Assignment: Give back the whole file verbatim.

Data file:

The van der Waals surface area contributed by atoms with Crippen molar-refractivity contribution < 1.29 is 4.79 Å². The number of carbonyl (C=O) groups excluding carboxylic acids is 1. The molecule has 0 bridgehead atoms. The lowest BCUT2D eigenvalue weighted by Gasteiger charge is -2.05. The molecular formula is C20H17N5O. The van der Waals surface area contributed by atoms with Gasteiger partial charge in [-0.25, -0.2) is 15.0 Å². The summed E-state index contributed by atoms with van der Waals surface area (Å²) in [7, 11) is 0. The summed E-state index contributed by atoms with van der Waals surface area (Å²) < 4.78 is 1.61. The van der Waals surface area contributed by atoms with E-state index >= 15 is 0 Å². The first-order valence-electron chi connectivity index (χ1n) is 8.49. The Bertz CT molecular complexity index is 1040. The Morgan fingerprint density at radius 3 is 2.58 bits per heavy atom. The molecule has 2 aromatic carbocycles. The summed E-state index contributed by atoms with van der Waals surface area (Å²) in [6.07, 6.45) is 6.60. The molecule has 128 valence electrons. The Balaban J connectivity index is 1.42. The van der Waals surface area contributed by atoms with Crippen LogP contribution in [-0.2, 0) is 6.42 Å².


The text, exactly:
The van der Waals surface area contributed by atoms with Crippen molar-refractivity contribution < 1.29 is 4.79 Å². The number of carbonyl (C=O) groups excluding carboxylic acids is 1. The molecule has 0 bridgehead atoms. The lowest BCUT2D eigenvalue weighted by Gasteiger charge is -2.05. The molecular formula is C20H17N5O. The van der Waals surface area contributed by atoms with Gasteiger partial charge in [-0.25, -0.2) is 15.0 Å². The summed E-state index contributed by atoms with van der Waals surface area (Å²) in [7, 11) is 0. The summed E-state index contributed by atoms with van der Waals surface area (Å²) < 4.78 is 1.61. The van der Waals surface area contributed by atoms with E-state index >= 15 is 0 Å². The first-order valence-electron chi connectivity index (χ1n) is 8.49. The Bertz CT molecular complexity index is 1040. The Morgan fingerprint density at radius 3 is 2.58 bits per heavy atom. The molecule has 2 aromatic carbocycles. The summed E-state index contributed by atoms with van der Waals surface area (Å²) in [6.07, 6.45) is 6.60. The molecule has 128 valence electrons. The Balaban J connectivity index is 1.42. The van der Waals surface area contributed by atoms with Crippen LogP contribution in [-0.2, 0) is 6.42 Å².